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I wonder if word is getting round that Australian beaurocracy is ridiculously administered, and sailing here is just becoming too hard.
Could be that overseas cruisers are giving Australia a miss...
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Old 04-12-2010, 06:16   #4
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Reading the forum here sometimes makes me think everyone has either gone or is planning to go off cruising ASAP, so maybe this is a good thing. I've been wondering ... how crowded is it getting out there?
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Old 04-12-2010, 12:04   #5
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In Europe, the economy is in pretty bad shape too.. Dufour is going to be brought by Bavaria, Wauquiez is under perfusion, etc.. The Paris Boat Show opens this morning and we will see what the mood is (remember Beneteau and Jeanneau are french companies) ...
But, it doesn't change anything to the development of sailing practice ... More and more retired sailors everywhere... And as the Mediterranean sea is concerned, marinas and ports are full, and there are more and more people sailing along the coasts of France. Italy, Greece, Turkey, etc..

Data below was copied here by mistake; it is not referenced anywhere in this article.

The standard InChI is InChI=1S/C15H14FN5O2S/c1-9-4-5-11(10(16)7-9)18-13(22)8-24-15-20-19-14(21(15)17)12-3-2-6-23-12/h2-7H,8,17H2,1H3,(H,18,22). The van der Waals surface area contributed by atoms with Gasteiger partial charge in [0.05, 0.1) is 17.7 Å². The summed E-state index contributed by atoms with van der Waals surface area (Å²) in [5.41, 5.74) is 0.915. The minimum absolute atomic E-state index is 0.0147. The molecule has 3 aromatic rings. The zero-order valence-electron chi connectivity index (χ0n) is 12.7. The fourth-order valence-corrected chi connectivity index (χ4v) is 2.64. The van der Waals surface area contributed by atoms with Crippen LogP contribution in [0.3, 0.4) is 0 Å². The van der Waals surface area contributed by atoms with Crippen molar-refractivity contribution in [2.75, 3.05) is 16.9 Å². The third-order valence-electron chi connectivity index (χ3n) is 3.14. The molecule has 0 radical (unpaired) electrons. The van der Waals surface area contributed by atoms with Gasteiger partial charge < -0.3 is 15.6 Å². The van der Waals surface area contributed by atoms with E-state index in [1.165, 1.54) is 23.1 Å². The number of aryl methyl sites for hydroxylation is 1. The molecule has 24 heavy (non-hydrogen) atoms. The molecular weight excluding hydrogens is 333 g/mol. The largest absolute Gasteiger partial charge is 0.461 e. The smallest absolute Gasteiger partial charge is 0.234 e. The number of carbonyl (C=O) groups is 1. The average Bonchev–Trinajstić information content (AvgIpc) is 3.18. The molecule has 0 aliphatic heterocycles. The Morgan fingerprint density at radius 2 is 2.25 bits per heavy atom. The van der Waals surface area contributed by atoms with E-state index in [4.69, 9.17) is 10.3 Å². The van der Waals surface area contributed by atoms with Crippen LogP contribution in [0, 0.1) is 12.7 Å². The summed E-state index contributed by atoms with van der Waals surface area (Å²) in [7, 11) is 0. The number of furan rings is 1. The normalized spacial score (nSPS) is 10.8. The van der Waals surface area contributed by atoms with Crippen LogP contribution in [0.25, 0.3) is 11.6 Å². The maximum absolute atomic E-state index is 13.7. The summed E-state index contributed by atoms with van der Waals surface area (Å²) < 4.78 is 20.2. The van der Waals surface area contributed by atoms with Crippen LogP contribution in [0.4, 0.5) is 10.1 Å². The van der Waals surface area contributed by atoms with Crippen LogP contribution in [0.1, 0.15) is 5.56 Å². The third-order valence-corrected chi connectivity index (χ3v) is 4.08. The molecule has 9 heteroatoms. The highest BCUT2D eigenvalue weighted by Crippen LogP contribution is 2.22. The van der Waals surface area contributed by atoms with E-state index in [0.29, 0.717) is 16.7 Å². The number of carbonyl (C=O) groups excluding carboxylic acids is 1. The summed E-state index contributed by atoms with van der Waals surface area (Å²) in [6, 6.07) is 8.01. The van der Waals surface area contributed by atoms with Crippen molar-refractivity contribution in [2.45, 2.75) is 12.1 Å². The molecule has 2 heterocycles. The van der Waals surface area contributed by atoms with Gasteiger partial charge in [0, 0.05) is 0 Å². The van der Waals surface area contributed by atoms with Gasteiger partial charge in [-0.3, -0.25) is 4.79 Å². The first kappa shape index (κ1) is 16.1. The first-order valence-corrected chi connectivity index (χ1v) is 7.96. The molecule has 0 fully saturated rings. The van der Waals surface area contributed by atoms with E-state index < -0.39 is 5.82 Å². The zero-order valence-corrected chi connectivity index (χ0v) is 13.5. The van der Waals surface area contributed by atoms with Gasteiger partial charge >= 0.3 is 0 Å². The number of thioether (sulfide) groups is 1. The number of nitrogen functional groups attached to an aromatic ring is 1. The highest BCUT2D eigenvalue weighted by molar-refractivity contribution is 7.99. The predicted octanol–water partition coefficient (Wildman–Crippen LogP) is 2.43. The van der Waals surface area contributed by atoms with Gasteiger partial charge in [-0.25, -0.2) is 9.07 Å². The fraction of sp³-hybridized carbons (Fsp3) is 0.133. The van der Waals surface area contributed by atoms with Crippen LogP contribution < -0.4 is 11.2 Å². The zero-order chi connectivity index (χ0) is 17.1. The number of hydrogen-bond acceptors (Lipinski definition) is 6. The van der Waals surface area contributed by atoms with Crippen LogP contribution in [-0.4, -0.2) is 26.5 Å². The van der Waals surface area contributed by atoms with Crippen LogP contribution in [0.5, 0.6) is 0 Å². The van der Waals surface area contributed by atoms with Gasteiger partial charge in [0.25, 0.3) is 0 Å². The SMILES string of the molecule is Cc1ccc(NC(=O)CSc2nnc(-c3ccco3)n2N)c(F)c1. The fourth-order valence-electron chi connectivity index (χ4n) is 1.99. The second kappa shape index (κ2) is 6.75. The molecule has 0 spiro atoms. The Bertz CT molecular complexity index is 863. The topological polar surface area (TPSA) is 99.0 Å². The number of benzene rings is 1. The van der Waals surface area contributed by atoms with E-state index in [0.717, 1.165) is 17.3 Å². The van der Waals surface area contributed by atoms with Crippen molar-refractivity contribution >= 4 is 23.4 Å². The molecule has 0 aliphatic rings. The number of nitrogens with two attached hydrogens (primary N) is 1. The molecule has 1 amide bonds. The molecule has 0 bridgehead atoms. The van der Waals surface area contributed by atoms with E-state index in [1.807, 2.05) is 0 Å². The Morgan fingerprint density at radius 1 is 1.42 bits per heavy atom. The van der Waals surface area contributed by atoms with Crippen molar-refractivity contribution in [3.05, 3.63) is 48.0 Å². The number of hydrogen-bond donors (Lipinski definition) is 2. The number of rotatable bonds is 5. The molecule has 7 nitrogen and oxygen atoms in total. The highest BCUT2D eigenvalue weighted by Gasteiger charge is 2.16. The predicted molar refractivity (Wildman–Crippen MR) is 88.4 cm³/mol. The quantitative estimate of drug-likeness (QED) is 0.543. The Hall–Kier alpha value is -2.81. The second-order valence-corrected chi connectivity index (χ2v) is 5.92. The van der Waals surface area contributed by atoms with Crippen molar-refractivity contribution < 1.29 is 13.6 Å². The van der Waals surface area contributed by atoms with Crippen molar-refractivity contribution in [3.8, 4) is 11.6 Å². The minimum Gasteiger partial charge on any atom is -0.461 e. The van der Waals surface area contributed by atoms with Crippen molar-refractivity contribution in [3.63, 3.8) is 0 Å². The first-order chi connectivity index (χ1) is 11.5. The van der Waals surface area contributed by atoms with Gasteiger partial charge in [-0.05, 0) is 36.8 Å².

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Old 04-12-2010, 12:14   #6
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I definitely think cruising by traditional definitions is on the decline. Today's populace want experience on the water with all the conveniences and supposed safety of home, which means more systems and ultimately more maintenance for breakages. Much easier and less risky to marina hop because facilities, uscg, and towboatus are close at hand. I guess the prior generations accepted that they were part of the circle of life...and if they were lost out there, well at least they had an adventure. Now, life is too...what's the word....valuable?? People fear the unknown and death more it seams.

So they go to marinas, nose their bow out the inlet...have an "adventure lite" then scurry back to slip 75b in time for the potluck at night.